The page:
Angel investors are typically successful entrepreneurs or professionals who are looking to invest capital in start-up ventures or growing businesses. They may be retirees who want to remain involved in their field in a less hands-on role. Because many of them have built one or more companies themselves, these investors have a wealth of experience to offer novice entrepreneurs. In addition to providing financing for a company, many angel investors act as mentors to management, particularly during the start-up phase.
Some investors belong to groups that operate like funds, but most are independent businesspeople who prefer to invest in companies based in their local area. Even before you reach the stage of needing to raise cash, you should start networking. In many parts of the country, “social clubs” have been organized to help entrepreneurs and angels find each other. These clubs, which can be industry specific, typically give entrepreneurs the opportunity to make formal presentations before groups of investors, and they may also host informal networking events.
Preparing for a Meeting with Potential Investors
Attracting funding from an angel investor is different from applying for a loan. While angel investors, like banks, will want to study your business plan, they may also spend considerable time getting to know you and your partners on a personal, as well as professional, level. But even after you have impressed potential investors with your character and enthusiasm, most will not pull out their checkbooks unless you can clearly explain your goals for your business and how you intend to reach them. Before starting your search for investors, spend some time creating a detailed outline of your company that goes beyond the basic business plan.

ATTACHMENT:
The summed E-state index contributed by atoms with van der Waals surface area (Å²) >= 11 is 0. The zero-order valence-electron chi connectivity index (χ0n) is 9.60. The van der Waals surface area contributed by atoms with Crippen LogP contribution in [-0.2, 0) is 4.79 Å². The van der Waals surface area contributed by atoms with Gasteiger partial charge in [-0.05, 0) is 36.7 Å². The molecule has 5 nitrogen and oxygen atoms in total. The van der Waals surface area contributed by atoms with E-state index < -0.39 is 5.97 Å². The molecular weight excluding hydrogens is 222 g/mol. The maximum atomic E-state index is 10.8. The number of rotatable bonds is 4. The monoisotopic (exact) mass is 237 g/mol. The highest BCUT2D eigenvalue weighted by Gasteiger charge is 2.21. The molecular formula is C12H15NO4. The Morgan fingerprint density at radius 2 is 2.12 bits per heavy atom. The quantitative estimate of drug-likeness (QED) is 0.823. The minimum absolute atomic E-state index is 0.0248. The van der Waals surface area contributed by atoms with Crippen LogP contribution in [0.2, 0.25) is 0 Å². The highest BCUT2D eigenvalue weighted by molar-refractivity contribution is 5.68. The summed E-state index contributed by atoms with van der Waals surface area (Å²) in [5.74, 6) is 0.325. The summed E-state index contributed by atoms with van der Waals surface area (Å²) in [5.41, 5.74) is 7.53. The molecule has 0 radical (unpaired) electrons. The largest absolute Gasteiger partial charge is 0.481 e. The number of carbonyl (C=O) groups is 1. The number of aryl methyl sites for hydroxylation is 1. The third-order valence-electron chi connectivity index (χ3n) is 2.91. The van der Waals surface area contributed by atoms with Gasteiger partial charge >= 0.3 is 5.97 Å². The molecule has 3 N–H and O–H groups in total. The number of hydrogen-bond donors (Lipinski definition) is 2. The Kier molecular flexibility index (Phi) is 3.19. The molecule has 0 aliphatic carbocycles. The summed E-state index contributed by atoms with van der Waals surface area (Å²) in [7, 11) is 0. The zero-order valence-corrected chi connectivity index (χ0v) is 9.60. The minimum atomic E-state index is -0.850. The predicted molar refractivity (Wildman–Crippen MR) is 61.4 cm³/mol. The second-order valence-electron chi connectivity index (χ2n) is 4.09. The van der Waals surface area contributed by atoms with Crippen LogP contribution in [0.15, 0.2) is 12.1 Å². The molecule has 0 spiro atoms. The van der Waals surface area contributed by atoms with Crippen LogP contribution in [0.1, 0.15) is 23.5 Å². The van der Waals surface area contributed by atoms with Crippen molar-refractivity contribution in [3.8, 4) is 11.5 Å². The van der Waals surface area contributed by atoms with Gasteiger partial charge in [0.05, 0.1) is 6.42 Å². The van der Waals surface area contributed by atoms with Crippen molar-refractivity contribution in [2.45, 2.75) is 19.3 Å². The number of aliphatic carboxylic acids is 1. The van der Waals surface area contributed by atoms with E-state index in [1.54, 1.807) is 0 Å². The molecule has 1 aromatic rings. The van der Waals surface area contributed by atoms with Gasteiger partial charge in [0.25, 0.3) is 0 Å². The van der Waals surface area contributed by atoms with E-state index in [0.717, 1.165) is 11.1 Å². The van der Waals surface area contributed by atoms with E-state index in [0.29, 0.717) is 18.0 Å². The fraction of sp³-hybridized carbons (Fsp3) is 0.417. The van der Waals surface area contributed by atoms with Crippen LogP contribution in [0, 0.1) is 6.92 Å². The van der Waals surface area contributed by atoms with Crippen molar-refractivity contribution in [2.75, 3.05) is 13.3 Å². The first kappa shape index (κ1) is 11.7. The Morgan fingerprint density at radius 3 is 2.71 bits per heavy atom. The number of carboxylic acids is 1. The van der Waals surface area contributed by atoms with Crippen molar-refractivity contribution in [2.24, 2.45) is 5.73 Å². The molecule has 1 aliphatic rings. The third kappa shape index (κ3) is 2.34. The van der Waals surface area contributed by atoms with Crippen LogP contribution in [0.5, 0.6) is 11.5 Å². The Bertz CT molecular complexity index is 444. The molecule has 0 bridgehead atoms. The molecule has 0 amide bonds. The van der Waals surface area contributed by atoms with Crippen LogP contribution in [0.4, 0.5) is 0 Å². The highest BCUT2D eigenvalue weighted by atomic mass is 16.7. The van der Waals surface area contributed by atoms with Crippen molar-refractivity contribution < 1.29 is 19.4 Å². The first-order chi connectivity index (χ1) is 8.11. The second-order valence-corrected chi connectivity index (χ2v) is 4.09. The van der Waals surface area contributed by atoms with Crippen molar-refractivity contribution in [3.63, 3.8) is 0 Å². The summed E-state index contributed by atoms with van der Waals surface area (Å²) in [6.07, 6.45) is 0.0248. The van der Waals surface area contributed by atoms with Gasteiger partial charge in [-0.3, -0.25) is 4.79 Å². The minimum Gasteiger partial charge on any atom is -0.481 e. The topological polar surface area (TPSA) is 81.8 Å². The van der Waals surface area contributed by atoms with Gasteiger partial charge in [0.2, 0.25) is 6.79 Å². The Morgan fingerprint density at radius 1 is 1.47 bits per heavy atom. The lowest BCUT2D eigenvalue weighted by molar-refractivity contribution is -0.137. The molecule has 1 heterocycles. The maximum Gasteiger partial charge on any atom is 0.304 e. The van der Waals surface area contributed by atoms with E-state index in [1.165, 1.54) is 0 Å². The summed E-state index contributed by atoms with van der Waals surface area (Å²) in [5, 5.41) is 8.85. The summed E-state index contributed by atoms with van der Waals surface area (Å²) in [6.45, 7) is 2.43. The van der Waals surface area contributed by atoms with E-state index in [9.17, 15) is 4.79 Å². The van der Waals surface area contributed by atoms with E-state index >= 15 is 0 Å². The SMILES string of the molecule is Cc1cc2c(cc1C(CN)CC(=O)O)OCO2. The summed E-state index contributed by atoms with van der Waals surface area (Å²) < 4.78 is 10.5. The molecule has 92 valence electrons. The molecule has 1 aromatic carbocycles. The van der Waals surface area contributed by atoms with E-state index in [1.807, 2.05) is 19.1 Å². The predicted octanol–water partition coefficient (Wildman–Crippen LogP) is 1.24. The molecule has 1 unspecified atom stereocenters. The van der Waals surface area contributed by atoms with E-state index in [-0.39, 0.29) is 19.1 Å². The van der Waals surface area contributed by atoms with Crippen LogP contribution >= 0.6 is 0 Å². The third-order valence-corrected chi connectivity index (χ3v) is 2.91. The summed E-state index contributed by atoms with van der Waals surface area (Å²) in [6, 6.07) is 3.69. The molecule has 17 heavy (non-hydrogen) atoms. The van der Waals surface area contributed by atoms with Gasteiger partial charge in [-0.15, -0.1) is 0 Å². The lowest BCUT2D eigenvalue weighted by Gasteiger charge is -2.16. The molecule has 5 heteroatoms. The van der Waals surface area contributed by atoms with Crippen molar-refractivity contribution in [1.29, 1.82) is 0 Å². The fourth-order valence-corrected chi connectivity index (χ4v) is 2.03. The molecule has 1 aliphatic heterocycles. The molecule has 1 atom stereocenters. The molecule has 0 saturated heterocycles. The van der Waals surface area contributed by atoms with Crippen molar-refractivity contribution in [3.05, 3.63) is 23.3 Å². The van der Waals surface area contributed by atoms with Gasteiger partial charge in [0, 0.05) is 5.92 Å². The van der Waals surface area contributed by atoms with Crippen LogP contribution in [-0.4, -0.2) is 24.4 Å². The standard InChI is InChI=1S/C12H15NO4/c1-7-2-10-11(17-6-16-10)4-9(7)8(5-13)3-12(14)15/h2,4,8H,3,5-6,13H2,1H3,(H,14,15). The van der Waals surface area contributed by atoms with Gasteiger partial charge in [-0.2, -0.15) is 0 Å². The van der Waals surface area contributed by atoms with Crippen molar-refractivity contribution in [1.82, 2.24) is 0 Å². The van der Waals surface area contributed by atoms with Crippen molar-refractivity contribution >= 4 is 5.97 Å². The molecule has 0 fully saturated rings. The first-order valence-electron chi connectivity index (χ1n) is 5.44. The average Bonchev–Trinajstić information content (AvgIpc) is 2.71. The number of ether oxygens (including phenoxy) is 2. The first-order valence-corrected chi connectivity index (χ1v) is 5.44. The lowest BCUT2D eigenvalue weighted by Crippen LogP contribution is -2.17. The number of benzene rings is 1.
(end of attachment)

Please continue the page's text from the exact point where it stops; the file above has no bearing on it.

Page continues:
Angels will want to know all about your company’s product or service, as well as its customers, distribution channels, profit margins, and competitors. Research your market, and be prepared to explain to investors how your company will compete successfully in the prevailing conditions and over time.
Numbers are essential when making a pitch to an investor. Angels will ask about start-up and development costs, projected revenue streams, projected expenses, and sales forecasts. If possible, provide projections that cover a timespan of three years or more. Some investors will be reluctant to get on board unless you are contributing some of your own capital to the venture and have other sources of funding as well. All investors will ask questions about profitability, and how you intend to use the funds you are attempting to raise.
Once you have convinced an angel investor of the viability of your plan, you are ready to start negotiating a deal. However eager you may be to secure funding, resist the temptation to accept an offer that does not meet your needs. Your company will struggle if it is underfunded, and you may end up spending more time raising additional money than actually running your business. Ideally, your angel should be willing to make a substantial commitment to your business and have the wherewithal to invest more as the business expands.
Exercise caution in negotiating an equity arrangement with a potential investor. While some angels will be happy to stay in for the long haul, others will come in with a clearly defined exit strategy that assures them a return on their investment if the company reaches a certain level of success. Consider whether this is an arrangement which suits your longterm goals for the business.
It is equally important to clarify from the outset the level of involvement an angel will have in your business. The investor may or may not have a formal role in the organization or the power to influence major decisions. You may be happy to see your angel in the office every day, or you may just want an advisor you can call upon for occasional guidance or input. As independent agents, angel investors can be hard to bring down to earth. But if you snag one, you will tap into a valuable source of cash and expertise.